New Orleans History -- Lake Pontchartrain
Wednesday, March 29, 2017
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1929 Streetcar Strike

One of the lengthiest and most violent transit railway strikes the nation ever experienced began in New Orleans on July 1, 1929. Although an agreement was reached in August, the union members did not agree to go back to work until October.

NOPSI took a financial beating during the strike, with four million fewer people using the transit system than in the previous year.

What good fortune could possibly come out of the misfortune just described? It was the beginning of the famous New Orleans sandwich called the po-boy. Benny and Clovis Martin, owners of Martin Brothers Restaurant on St. Claude Street (Avenue), were grateful for the business they enjoyed. Many of those who frequented their place of business were the street railway workers.

With the strike came difficult economic times for these laboring men. Things were already tough because of conditions leading to the Depression. The added burden of no take-home pay added to their misery. The two brothers set out to help in any way they could.

They decided the best way was to offer an inexpensive sandwich that would feed practically an entire family. They contacted an Italian baker named Gendusa and told him of their idea.

New Orleans French bread traditionally was short and wide. Gendusa decided he would have a new loaf that would be much longer (36-42 inches) and smaller in width. Martin Brothers, as agreed, purchased and cut the bread into 13-15-inch lengths, filled it with gravy, roast beef, mayo, lettuce, tomato and pickles. This they would then sell for a nickel to the poor boys to help them feed their families. The name that stuck from this New Orleans sandwich creation was the “po boy.”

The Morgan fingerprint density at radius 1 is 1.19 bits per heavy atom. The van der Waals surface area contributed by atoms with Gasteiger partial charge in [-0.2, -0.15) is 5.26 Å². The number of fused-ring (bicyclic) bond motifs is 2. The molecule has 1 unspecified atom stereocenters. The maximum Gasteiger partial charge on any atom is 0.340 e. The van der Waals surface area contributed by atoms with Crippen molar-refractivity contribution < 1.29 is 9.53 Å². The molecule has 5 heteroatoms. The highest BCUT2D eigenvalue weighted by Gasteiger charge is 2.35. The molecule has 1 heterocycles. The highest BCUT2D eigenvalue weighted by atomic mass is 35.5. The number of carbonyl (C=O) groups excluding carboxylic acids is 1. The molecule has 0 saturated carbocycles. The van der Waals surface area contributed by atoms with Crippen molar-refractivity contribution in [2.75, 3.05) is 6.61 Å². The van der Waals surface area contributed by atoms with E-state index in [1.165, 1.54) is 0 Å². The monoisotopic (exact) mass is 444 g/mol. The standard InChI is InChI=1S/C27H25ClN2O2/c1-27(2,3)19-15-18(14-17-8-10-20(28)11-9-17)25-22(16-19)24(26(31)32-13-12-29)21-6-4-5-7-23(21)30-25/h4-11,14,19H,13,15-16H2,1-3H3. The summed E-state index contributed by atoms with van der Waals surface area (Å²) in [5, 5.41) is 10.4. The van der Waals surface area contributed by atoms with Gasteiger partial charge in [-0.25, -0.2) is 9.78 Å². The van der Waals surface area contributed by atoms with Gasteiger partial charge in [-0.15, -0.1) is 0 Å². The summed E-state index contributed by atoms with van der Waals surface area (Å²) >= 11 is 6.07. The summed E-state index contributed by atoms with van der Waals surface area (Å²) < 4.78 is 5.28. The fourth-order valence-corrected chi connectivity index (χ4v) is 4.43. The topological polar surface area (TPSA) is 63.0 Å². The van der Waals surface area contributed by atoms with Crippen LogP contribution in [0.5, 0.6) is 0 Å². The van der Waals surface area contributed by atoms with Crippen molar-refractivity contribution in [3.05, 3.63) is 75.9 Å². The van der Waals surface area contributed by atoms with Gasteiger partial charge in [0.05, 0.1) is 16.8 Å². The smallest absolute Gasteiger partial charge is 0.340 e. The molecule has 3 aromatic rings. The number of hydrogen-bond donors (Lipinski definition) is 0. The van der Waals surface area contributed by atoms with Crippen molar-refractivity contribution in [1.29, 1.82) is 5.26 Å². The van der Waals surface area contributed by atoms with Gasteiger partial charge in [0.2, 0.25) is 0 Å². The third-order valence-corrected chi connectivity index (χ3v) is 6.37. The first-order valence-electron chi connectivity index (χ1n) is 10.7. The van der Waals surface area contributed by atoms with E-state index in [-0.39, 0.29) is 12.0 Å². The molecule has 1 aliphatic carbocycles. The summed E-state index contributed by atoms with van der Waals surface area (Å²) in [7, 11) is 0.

Because of the misfortune of the ’29 transit strike, the city’s No. 1 sandwich, until this day, was born.

Martin Brothers’ kindness in thinking of their customers was not forgotten. The restaurant became the most popular eating spot in town for many years. Its creation received the greatest compliment available. It was copied by every location in New Orleans and Louisiana, wherever sandwiches were sold. Yes, to be copied is the greatest form of flattery.

Source: Buddy Stall at http://clarionherald.org/19990722/stall.htm